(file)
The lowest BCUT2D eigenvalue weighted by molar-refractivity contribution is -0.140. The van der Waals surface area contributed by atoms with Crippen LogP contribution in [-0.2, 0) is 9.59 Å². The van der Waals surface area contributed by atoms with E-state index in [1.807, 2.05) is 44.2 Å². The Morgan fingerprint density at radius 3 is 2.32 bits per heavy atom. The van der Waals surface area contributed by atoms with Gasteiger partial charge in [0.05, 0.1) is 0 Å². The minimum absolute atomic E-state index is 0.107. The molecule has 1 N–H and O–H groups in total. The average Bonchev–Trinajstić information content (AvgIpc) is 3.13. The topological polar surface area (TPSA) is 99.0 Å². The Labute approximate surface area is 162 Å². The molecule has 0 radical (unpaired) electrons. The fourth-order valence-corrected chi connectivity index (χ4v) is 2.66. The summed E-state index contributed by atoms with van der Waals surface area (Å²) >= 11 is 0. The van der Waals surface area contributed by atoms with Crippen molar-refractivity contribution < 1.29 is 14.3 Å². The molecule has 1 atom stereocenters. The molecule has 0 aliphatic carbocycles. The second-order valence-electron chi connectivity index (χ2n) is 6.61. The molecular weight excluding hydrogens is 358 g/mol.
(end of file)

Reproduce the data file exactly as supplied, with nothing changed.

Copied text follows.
The lowest BCUT2D eigenvalue weighted by molar-refractivity contribution is -0.140. The van der Waals surface area contributed by atoms with Crippen LogP contribution in [-0.2, 0) is 9.59 Å². The van der Waals surface area contributed by atoms with E-state index in [1.807, 2.05) is 44.2 Å². The Morgan fingerprint density at radius 3 is 2.32 bits per heavy atom. The van der Waals surface area contributed by atoms with Gasteiger partial charge in [0.05, 0.1) is 0 Å². The minimum absolute atomic E-state index is 0.107. The molecule has 1 N–H and O–H groups in total. The average Bonchev–Trinajstić information content (AvgIpc) is 3.13. The topological polar surface area (TPSA) is 99.0 Å². The Labute approximate surface area is 162 Å². The molecule has 0 radical (unpaired) electrons. The fourth-order valence-corrected chi connectivity index (χ4v) is 2.66. The summed E-state index contributed by atoms with van der Waals surface area (Å²) >= 11 is 0. The van der Waals surface area contributed by atoms with Crippen molar-refractivity contribution < 1.29 is 14.3 Å². The molecule has 1 atom stereocenters. The molecule has 0 aliphatic carbocycles. The second-order valence-electron chi connectivity index (χ2n) is 6.61. The molecular weight excluding hydrogens is 358 g/mol.